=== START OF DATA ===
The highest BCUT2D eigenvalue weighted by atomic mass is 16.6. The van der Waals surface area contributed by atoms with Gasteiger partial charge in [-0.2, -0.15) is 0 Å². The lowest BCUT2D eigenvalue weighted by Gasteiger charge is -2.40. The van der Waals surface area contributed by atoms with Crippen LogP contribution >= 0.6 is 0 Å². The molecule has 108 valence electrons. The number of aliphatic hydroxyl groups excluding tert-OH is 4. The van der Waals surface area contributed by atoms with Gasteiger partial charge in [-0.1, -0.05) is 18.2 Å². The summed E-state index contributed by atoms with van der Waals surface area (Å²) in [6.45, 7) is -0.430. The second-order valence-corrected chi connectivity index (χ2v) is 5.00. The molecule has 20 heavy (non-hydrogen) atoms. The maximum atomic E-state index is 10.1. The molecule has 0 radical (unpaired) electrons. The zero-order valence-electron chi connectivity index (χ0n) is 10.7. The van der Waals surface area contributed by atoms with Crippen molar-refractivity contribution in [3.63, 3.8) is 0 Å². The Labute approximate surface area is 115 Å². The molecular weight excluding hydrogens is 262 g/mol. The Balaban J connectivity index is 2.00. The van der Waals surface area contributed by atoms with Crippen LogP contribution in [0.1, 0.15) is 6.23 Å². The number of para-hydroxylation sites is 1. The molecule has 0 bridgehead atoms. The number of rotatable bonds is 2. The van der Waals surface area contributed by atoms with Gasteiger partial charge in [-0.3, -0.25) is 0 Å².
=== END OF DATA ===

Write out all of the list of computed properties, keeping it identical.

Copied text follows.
The highest BCUT2D eigenvalue weighted by atomic mass is 16.6. The van der Waals surface area contributed by atoms with Gasteiger partial charge in [-0.2, -0.15) is 0 Å². The lowest BCUT2D eigenvalue weighted by Gasteiger charge is -2.40. The van der Waals surface area contributed by atoms with Crippen LogP contribution >= 0.6 is 0 Å². The molecule has 108 valence electrons. The number of aliphatic hydroxyl groups excluding tert-OH is 4. The van der Waals surface area contributed by atoms with Gasteiger partial charge in [-0.1, -0.05) is 18.2 Å². The summed E-state index contributed by atoms with van der Waals surface area (Å²) in [6.45, 7) is -0.430. The second-order valence-corrected chi connectivity index (χ2v) is 5.00. The molecule has 20 heavy (non-hydrogen) atoms. The maximum atomic E-state index is 10.1. The molecule has 0 radical (unpaired) electrons. The zero-order valence-electron chi connectivity index (χ0n) is 10.7. The van der Waals surface area contributed by atoms with Crippen molar-refractivity contribution in [3.63, 3.8) is 0 Å². The Labute approximate surface area is 115 Å². The molecular weight excluding hydrogens is 262 g/mol. The Balaban J connectivity index is 2.00. The van der Waals surface area contributed by atoms with Crippen LogP contribution in [0.1, 0.15) is 6.23 Å². The number of para-hydroxylation sites is 1. The molecule has 0 bridgehead atoms. The number of rotatable bonds is 2. The van der Waals surface area contributed by atoms with Gasteiger partial charge in [-0.3, -0.25) is 0 Å².